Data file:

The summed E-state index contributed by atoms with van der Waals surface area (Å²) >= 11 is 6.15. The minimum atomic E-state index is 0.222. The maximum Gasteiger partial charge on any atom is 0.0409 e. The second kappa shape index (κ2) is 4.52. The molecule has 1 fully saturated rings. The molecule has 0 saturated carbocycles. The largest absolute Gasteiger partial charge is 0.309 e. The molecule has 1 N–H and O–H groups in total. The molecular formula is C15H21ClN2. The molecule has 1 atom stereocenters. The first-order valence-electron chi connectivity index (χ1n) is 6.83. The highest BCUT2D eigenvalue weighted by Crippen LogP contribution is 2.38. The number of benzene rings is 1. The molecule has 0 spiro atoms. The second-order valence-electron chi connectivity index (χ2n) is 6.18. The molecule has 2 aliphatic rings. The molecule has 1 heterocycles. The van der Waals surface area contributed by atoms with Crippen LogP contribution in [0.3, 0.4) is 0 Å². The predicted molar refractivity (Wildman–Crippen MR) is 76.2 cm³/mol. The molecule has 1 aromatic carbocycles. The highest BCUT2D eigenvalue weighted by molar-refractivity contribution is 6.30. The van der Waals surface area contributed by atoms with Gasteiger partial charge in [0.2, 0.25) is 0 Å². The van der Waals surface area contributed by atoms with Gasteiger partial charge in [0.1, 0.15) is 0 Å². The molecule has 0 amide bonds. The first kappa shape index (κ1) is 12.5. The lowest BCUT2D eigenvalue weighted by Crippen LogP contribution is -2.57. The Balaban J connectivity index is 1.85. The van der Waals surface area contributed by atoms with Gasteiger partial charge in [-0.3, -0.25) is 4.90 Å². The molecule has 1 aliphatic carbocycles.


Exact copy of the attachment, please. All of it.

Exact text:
The summed E-state index contributed by atoms with van der Waals surface area (Å²) >= 11 is 6.15. The minimum atomic E-state index is 0.222. The maximum Gasteiger partial charge on any atom is 0.0409 e. The second kappa shape index (κ2) is 4.52. The molecule has 1 fully saturated rings. The molecule has 0 saturated carbocycles. The largest absolute Gasteiger partial charge is 0.309 e. The molecule has 1 N–H and O–H groups in total. The molecular formula is C15H21ClN2. The molecule has 1 atom stereocenters. The first-order valence-electron chi connectivity index (χ1n) is 6.83. The highest BCUT2D eigenvalue weighted by Crippen LogP contribution is 2.38. The number of benzene rings is 1. The molecule has 0 spiro atoms. The second-order valence-electron chi connectivity index (χ2n) is 6.18. The molecule has 2 aliphatic rings. The molecule has 1 heterocycles. The van der Waals surface area contributed by atoms with Crippen LogP contribution in [0.3, 0.4) is 0 Å². The predicted molar refractivity (Wildman–Crippen MR) is 76.2 cm³/mol. The molecule has 1 aromatic carbocycles. The highest BCUT2D eigenvalue weighted by molar-refractivity contribution is 6.30. The van der Waals surface area contributed by atoms with Gasteiger partial charge in [0.2, 0.25) is 0 Å². The van der Waals surface area contributed by atoms with Gasteiger partial charge in [0.1, 0.15) is 0 Å². The molecule has 0 amide bonds. The first kappa shape index (κ1) is 12.5. The lowest BCUT2D eigenvalue weighted by Crippen LogP contribution is -2.57. The Balaban J connectivity index is 1.85. The van der Waals surface area contributed by atoms with Gasteiger partial charge in [-0.3, -0.25) is 4.90 Å². The molecule has 1 aliphatic carbocycles.